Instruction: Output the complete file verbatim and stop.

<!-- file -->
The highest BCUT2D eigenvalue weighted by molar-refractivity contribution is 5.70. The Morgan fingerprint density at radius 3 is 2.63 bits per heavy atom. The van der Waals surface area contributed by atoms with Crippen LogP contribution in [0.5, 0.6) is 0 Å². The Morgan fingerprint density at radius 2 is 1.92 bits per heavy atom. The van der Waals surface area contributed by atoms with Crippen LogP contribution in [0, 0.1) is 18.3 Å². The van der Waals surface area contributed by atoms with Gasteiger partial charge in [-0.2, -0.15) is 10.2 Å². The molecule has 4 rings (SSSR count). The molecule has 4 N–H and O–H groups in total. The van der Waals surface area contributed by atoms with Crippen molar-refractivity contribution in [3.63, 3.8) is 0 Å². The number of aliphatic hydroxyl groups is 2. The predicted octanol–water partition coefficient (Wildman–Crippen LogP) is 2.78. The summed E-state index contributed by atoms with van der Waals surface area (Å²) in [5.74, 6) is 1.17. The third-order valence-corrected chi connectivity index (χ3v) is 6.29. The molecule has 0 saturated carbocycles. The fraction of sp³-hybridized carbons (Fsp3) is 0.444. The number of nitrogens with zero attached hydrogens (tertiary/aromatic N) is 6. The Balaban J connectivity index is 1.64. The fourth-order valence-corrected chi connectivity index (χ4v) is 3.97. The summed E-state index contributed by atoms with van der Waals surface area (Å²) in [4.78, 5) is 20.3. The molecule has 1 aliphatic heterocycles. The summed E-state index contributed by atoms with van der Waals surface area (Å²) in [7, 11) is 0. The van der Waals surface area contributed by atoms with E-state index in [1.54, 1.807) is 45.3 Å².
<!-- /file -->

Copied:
The highest BCUT2D eigenvalue weighted by molar-refractivity contribution is 5.70. The Morgan fingerprint density at radius 3 is 2.63 bits per heavy atom. The van der Waals surface area contributed by atoms with Crippen LogP contribution in [0.5, 0.6) is 0 Å². The Morgan fingerprint density at radius 2 is 1.92 bits per heavy atom. The van der Waals surface area contributed by atoms with Crippen LogP contribution in [0, 0.1) is 18.3 Å². The van der Waals surface area contributed by atoms with Gasteiger partial charge in [-0.2, -0.15) is 10.2 Å². The molecule has 4 rings (SSSR count). The molecule has 4 N–H and O–H groups in total. The van der Waals surface area contributed by atoms with Crippen molar-refractivity contribution in [3.63, 3.8) is 0 Å². The number of aliphatic hydroxyl groups is 2. The predicted octanol–water partition coefficient (Wildman–Crippen LogP) is 2.78. The summed E-state index contributed by atoms with van der Waals surface area (Å²) in [5.74, 6) is 1.17. The third-order valence-corrected chi connectivity index (χ3v) is 6.29. The molecule has 0 saturated carbocycles. The fraction of sp³-hybridized carbons (Fsp3) is 0.444. The number of nitrogens with zero attached hydrogens (tertiary/aromatic N) is 6. The Balaban J connectivity index is 1.64. The fourth-order valence-corrected chi connectivity index (χ4v) is 3.97. The summed E-state index contributed by atoms with van der Waals surface area (Å²) in [4.78, 5) is 20.3. The molecule has 1 aliphatic heterocycles. The summed E-state index contributed by atoms with van der Waals surface area (Å²) in [7, 11) is 0. The van der Waals surface area contributed by atoms with E-state index in [1.54, 1.807) is 45.3 Å².